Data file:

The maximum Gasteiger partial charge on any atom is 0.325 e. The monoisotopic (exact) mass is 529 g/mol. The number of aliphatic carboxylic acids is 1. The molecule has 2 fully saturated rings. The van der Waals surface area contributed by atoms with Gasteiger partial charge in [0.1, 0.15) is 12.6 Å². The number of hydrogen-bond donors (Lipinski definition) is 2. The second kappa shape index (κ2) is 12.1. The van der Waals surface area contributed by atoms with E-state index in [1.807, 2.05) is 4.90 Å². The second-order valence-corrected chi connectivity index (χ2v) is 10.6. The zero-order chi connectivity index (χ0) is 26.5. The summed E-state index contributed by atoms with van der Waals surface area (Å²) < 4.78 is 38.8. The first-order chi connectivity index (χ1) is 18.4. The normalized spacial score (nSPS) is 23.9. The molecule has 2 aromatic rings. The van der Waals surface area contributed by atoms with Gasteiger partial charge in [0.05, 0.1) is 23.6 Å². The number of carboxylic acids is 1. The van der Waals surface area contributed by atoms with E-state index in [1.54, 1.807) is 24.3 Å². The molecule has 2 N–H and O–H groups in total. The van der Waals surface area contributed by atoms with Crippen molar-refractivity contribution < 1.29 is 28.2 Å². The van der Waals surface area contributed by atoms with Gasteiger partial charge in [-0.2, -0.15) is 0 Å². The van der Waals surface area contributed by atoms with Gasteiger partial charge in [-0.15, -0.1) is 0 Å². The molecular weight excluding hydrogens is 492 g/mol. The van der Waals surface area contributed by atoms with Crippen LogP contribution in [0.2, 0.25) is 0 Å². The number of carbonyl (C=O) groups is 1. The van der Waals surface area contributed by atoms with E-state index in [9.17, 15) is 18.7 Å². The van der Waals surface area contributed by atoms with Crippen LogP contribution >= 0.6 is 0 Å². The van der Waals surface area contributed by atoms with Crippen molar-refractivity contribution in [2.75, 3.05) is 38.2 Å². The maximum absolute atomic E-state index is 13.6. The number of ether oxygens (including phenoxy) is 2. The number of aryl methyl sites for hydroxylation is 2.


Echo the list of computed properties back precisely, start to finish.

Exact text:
The maximum Gasteiger partial charge on any atom is 0.325 e. The monoisotopic (exact) mass is 529 g/mol. The number of aliphatic carboxylic acids is 1. The molecule has 2 fully saturated rings. The van der Waals surface area contributed by atoms with Gasteiger partial charge in [0.1, 0.15) is 12.6 Å². The number of hydrogen-bond donors (Lipinski definition) is 2. The second kappa shape index (κ2) is 12.1. The van der Waals surface area contributed by atoms with E-state index in [1.807, 2.05) is 4.90 Å². The second-order valence-corrected chi connectivity index (χ2v) is 10.6. The zero-order chi connectivity index (χ0) is 26.5. The summed E-state index contributed by atoms with van der Waals surface area (Å²) < 4.78 is 38.8. The first-order chi connectivity index (χ1) is 18.4. The normalized spacial score (nSPS) is 23.9. The molecule has 2 aromatic rings. The van der Waals surface area contributed by atoms with Gasteiger partial charge in [0.05, 0.1) is 23.6 Å². The number of carboxylic acids is 1. The van der Waals surface area contributed by atoms with E-state index in [1.54, 1.807) is 24.3 Å². The molecule has 2 N–H and O–H groups in total. The van der Waals surface area contributed by atoms with Crippen molar-refractivity contribution < 1.29 is 28.2 Å². The van der Waals surface area contributed by atoms with Gasteiger partial charge in [-0.2, -0.15) is 0 Å². The van der Waals surface area contributed by atoms with Gasteiger partial charge in [-0.15, -0.1) is 0 Å². The molecular weight excluding hydrogens is 492 g/mol. The van der Waals surface area contributed by atoms with Crippen LogP contribution in [0.2, 0.25) is 0 Å². The number of carbonyl (C=O) groups is 1. The van der Waals surface area contributed by atoms with E-state index in [9.17, 15) is 18.7 Å². The van der Waals surface area contributed by atoms with Crippen LogP contribution >= 0.6 is 0 Å². The van der Waals surface area contributed by atoms with Crippen molar-refractivity contribution in [2.75, 3.05) is 38.2 Å². The maximum absolute atomic E-state index is 13.6. The number of ether oxygens (including phenoxy) is 2. The number of aryl methyl sites for hydroxylation is 2.